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To Die at the Hands of Your Own Creation

Rob Zacny | 14 Jun 2011 08:46
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Alan Wake is never a horror game, but a story about its own troubled development and the toll it took on the people who made it. We see the original design founder in the clunky early sections where he reads turgid prose and shoots waves of bad guys. We see Remedy's struggling at the asylum that shows how inhospitable to creativity modern game development can be. Finally, we see the game we're playing take shape as Alan summons a world back to life using the power of words.


At the Cauldron Lake Lodge where Hartman keeps his menagerie of artists, there is a quote from Thomas Zane set in a plaque. Zane writes, "Beyond this shadow you settle for, there's a miracle illuminated." Alan Wake is about the perils of chasing miracles, and to an extent it is about letting go of them. Because Alan Wake does not turn into a story of triumph for the artist and his vision. It is not an auteur-theory manifesto. The game begins with Wake's life and relationship being destroyed by his failure to create. Wake saves himself and the wife the Dark Presence took from him by turning to his friends, and working with the people he now realizes he can trust. Wake doesn't slay the Dark Presence to create his masterpiece. He finishes the story to get his life back, and to protect the people who depend on him.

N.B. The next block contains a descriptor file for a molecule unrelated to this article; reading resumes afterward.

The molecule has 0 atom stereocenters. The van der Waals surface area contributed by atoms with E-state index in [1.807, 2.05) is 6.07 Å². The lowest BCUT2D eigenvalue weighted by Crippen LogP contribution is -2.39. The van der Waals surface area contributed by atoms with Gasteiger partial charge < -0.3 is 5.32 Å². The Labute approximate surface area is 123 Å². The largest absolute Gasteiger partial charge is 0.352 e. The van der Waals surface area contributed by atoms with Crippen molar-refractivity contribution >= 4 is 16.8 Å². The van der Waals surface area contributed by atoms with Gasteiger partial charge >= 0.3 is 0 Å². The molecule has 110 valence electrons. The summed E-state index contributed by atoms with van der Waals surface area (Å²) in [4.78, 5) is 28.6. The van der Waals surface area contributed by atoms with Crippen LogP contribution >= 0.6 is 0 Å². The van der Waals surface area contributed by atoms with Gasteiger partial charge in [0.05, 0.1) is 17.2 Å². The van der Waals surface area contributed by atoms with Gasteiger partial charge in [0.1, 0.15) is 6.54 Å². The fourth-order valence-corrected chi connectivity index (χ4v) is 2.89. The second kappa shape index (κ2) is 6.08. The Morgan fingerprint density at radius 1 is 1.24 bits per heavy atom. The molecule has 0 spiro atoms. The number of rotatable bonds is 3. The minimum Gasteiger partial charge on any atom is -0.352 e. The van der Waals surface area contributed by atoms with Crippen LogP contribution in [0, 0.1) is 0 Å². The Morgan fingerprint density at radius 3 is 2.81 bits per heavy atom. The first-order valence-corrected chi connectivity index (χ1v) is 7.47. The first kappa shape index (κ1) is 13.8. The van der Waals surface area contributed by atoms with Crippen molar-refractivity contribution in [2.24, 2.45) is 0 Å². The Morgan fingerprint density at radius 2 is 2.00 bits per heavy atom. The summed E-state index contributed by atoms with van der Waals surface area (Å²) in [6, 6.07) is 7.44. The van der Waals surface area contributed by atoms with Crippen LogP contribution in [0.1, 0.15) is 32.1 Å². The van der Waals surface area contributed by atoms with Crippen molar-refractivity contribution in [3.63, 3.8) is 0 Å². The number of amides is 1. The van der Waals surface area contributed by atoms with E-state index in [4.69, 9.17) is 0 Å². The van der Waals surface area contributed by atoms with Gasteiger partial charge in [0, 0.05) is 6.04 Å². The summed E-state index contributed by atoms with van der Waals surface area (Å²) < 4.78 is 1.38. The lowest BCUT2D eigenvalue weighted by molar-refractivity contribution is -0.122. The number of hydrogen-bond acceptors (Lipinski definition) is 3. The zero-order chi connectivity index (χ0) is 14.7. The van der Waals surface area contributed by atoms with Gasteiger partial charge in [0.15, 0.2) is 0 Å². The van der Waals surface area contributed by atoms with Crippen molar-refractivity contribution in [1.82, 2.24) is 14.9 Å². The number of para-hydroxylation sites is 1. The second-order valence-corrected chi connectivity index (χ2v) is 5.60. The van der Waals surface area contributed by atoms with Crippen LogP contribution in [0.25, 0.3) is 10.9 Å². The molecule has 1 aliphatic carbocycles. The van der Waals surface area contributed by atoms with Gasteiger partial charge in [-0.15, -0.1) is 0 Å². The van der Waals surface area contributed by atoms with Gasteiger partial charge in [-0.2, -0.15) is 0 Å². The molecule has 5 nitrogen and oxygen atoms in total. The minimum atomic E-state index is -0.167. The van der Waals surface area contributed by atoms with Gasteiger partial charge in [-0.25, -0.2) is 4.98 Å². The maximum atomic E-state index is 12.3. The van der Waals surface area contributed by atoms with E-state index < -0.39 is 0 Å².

In On Writing, King tells a story about a magnificent writing desk he bought for himself in 1981. It was a testament to his success, and how he viewed himself as a writer. But, he says, "For six years I sat behind that desk either drunk or wrecked out of my mind like a ship's captain in charge of a voyage to nowhere." He says he got rid of the desk, put a smaller one in the corner, and converted his office to a family room. This leads him to his most important lesson, and the one that Alan Wake quietly underscores.

"It starts with this: put your desk in the corner, and every time you sit down to write, remind yourself why it isn't in the middle of the room. Life isn't a support-system for art. It's the other way around."

Compulsive over-thinker Rob Zacny still doesn't know exactly what Alan Wake's ending means. You can leave your wildest theories at his website.

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